Monitoring the Abbott’s Starling in Mt. Kenya

 Kenya is home to 46 globally threatened bird species. These birds live and breed in various sites scattered across the country; or spend time in Kenya during their migrations. Monitoring of threatened bird species is a critical conservation action Nature Kenya is undertaking with the assistance of local community volunteers referred to as site support groups (SSGs). 

The Mt. Kenya Biodiversity Conservation Group (Mt. KEBIO) is the SSG for Mt. Kenya Important Bird Area (IBA), now considered a Key Biodiversity Area (KBA). This SSG is actively engaged in numerous activities to conserve the site’s unique habitats and species. 

Abbott’s Starlings are among the threatened bird species that call Mt. Kenya home. This rare blue-black and creamy white bird only lives in some tropical moist montane forests in Kenya and Tanzania, with its population on a decline. In 2021, the Abbott’s Starling was uplisted to Endangered in the International Union for Conservation of Nature (IUCN) Red List of Threatened Species. According to BirdLife International, between 1,000 – 2,500 individuals are remaining. Forest loss and degradation are listed as the major threats to the bird’s survival. 

Last year, Mt. KEBIO conducted monitoring of the Abbott’s Starling in Castle forest on the southern slopes of Mt. Kenya. The objective was to establish the status of the bird’s estimated population and the condition of its habitat in the forest block. A monitoring team, comprising of members of Mt. KEBIO and Castle Community Forest Association (CFA), Nature Kenya and Kenya Forest Service (KFS) officers, and birders and guides from Castle Forest Lodge, undertook the exercise on four separate days in August, September and December 2021.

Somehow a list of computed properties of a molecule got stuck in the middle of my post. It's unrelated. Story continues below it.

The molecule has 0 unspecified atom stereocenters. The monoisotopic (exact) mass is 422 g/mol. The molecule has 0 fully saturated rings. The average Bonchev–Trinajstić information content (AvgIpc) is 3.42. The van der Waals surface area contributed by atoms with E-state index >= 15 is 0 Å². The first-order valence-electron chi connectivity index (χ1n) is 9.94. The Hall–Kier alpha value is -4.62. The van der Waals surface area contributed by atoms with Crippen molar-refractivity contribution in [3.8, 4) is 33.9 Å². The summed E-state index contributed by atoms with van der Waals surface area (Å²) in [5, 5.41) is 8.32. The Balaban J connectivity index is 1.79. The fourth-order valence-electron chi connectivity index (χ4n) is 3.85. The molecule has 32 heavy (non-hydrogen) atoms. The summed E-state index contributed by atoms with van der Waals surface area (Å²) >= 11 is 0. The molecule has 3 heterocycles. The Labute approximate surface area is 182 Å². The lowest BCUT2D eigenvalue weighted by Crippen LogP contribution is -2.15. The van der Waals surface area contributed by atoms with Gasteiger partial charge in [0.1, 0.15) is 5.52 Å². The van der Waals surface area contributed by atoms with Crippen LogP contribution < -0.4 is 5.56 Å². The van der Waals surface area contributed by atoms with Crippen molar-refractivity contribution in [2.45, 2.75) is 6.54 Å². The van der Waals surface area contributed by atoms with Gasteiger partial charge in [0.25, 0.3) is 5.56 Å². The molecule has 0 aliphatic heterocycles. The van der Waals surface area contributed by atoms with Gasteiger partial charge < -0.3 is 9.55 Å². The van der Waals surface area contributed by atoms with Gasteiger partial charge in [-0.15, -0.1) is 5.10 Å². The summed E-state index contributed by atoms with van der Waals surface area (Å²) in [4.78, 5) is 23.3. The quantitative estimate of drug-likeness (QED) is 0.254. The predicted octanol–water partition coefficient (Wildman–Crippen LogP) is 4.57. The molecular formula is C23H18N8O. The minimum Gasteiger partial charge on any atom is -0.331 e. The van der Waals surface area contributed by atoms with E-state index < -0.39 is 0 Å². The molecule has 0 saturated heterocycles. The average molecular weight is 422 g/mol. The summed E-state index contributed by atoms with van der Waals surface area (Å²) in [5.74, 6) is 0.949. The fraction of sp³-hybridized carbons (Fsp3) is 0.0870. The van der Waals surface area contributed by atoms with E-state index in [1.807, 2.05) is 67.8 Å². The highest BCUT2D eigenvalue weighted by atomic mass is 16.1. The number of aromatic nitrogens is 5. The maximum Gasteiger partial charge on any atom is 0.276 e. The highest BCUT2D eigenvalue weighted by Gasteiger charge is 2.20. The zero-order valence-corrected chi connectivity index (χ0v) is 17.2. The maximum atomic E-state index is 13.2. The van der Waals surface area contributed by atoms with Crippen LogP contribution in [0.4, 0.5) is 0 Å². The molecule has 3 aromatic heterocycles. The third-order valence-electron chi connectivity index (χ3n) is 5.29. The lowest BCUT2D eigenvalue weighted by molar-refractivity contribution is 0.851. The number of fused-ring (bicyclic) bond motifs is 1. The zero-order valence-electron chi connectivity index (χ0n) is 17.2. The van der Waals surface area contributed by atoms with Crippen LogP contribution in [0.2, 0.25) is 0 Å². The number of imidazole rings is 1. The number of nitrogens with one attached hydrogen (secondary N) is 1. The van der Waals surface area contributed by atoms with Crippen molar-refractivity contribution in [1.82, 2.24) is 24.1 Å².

Interactions with local bird guides proved helpful. The guides provided invaluable insights into the Abbott’s Starling’s behaviour patterns. From their observations, Abbott’s and Waller’s starlings are commonly spotted together in Castle forest. The two species prefer nesting in cleavages of dead trees. According to the local bird guides, the best times to see the Abbott’s Starling at Castle forest are 7:00 to 10:00 in the mornings and 3:00 to 5:00 in the evenings. 

Other birds observed during the monitoring exercise included African Green Pigeon, White-headed Wood Hoopoe, Silvery-cheeked Hornbill, Grey-backed Camaroptera, Kikuyu (Montane) White-eye, and Mountain Wagtail, among others. 

Famous for its breathtaking landscapes, the Mt. Kenya ecosystem is also a significant contributor to Kenya’s economy. Its forest catchment is a source of water for domestic use, agriculture, hydropower generation and industrial use. Deforestation remains the greatest threat facing the Mt. Kenya forest. 

 Established in 1999, Mt. KEBIO has been championing the conservation of biodiversity in the Mt. Kenya ecosystem. The group is undertaking several conservation activities such as forest habitat restoration, biodiversity monitoring and environmental education and awareness creation. Mt. KEBIO plans to make monitoring of the Abbott’s Starling at Castle forest a regular activity.